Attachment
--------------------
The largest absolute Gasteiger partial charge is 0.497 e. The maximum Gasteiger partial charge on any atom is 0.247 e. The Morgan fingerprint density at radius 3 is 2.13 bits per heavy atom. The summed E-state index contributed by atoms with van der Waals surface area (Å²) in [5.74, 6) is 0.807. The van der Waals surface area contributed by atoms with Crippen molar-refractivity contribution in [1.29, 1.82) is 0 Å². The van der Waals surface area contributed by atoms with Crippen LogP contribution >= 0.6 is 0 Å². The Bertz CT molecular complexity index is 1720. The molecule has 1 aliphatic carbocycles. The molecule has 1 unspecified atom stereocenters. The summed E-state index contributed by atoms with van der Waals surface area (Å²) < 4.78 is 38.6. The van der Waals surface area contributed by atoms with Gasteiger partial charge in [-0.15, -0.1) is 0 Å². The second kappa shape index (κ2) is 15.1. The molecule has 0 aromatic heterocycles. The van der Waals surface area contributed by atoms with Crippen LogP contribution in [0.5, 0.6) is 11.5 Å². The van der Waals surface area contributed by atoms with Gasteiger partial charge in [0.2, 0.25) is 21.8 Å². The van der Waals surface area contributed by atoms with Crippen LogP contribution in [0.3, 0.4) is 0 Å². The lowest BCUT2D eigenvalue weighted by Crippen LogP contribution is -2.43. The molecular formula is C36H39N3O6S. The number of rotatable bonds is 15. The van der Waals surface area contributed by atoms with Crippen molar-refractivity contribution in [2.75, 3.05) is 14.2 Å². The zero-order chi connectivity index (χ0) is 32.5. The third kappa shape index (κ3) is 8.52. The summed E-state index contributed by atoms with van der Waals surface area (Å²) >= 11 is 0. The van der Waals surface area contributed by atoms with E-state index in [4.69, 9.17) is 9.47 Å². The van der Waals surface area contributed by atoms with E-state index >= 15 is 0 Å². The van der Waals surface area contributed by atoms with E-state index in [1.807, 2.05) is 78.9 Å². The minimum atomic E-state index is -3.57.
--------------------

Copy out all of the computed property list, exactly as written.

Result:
The largest absolute Gasteiger partial charge is 0.497 e. The maximum Gasteiger partial charge on any atom is 0.247 e. The Morgan fingerprint density at radius 3 is 2.13 bits per heavy atom. The summed E-state index contributed by atoms with van der Waals surface area (Å²) in [5.74, 6) is 0.807. The van der Waals surface area contributed by atoms with Crippen molar-refractivity contribution in [1.29, 1.82) is 0 Å². The van der Waals surface area contributed by atoms with Crippen LogP contribution >= 0.6 is 0 Å². The Bertz CT molecular complexity index is 1720. The molecule has 1 aliphatic carbocycles. The molecule has 1 unspecified atom stereocenters. The summed E-state index contributed by atoms with van der Waals surface area (Å²) < 4.78 is 38.6. The van der Waals surface area contributed by atoms with Gasteiger partial charge in [-0.15, -0.1) is 0 Å². The second kappa shape index (κ2) is 15.1. The molecule has 0 aromatic heterocycles. The van der Waals surface area contributed by atoms with Crippen LogP contribution in [0.5, 0.6) is 11.5 Å². The van der Waals surface area contributed by atoms with Gasteiger partial charge in [0.2, 0.25) is 21.8 Å². The van der Waals surface area contributed by atoms with Crippen LogP contribution in [0.3, 0.4) is 0 Å². The lowest BCUT2D eigenvalue weighted by Crippen LogP contribution is -2.43. The molecular formula is C36H39N3O6S. The number of rotatable bonds is 15. The van der Waals surface area contributed by atoms with Crippen molar-refractivity contribution in [2.75, 3.05) is 14.2 Å². The zero-order chi connectivity index (χ0) is 32.5. The third kappa shape index (κ3) is 8.52. The summed E-state index contributed by atoms with van der Waals surface area (Å²) >= 11 is 0. The van der Waals surface area contributed by atoms with E-state index in [4.69, 9.17) is 9.47 Å². The van der Waals surface area contributed by atoms with E-state index >= 15 is 0 Å². The van der Waals surface area contributed by atoms with E-state index in [1.807, 2.05) is 78.9 Å². The minimum atomic E-state index is -3.57.